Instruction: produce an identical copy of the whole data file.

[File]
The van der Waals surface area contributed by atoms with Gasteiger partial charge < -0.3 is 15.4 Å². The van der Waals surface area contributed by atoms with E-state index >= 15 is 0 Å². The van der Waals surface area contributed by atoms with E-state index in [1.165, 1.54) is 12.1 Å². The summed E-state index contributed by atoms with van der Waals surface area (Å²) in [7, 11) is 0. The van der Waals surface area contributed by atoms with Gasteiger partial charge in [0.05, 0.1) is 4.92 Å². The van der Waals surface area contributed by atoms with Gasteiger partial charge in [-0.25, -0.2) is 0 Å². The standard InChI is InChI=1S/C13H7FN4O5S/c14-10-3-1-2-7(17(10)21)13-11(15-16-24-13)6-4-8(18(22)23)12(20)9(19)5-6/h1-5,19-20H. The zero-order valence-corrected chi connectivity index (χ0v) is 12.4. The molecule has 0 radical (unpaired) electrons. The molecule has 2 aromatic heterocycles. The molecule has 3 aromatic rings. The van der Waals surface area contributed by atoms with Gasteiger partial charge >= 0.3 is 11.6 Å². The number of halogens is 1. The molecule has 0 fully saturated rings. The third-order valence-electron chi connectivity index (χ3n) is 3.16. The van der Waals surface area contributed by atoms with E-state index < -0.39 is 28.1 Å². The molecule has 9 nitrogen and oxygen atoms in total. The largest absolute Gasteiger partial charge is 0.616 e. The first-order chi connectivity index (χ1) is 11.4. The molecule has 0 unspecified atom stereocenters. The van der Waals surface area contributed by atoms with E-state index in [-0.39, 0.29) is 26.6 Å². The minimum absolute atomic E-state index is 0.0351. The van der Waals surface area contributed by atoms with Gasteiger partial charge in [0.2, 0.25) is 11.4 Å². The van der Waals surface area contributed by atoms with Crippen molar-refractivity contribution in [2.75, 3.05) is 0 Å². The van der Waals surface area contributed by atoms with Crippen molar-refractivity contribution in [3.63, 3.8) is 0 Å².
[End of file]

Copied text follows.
The van der Waals surface area contributed by atoms with Gasteiger partial charge < -0.3 is 15.4 Å². The van der Waals surface area contributed by atoms with E-state index >= 15 is 0 Å². The van der Waals surface area contributed by atoms with E-state index in [1.165, 1.54) is 12.1 Å². The summed E-state index contributed by atoms with van der Waals surface area (Å²) in [7, 11) is 0. The van der Waals surface area contributed by atoms with Gasteiger partial charge in [0.05, 0.1) is 4.92 Å². The van der Waals surface area contributed by atoms with Gasteiger partial charge in [-0.25, -0.2) is 0 Å². The standard InChI is InChI=1S/C13H7FN4O5S/c14-10-3-1-2-7(17(10)21)13-11(15-16-24-13)6-4-8(18(22)23)12(20)9(19)5-6/h1-5,19-20H. The zero-order valence-corrected chi connectivity index (χ0v) is 12.4. The molecule has 0 radical (unpaired) electrons. The molecule has 2 aromatic heterocycles. The molecule has 3 aromatic rings. The van der Waals surface area contributed by atoms with Gasteiger partial charge >= 0.3 is 11.6 Å². The number of halogens is 1. The molecule has 0 fully saturated rings. The third-order valence-electron chi connectivity index (χ3n) is 3.16. The van der Waals surface area contributed by atoms with E-state index < -0.39 is 28.1 Å². The molecule has 9 nitrogen and oxygen atoms in total. The largest absolute Gasteiger partial charge is 0.616 e. The first-order chi connectivity index (χ1) is 11.4. The molecule has 0 unspecified atom stereocenters. The van der Waals surface area contributed by atoms with E-state index in [-0.39, 0.29) is 26.6 Å². The minimum absolute atomic E-state index is 0.0351. The van der Waals surface area contributed by atoms with Gasteiger partial charge in [0.2, 0.25) is 11.4 Å². The van der Waals surface area contributed by atoms with Crippen molar-refractivity contribution in [2.75, 3.05) is 0 Å². The van der Waals surface area contributed by atoms with Crippen molar-refractivity contribution in [3.63, 3.8) is 0 Å².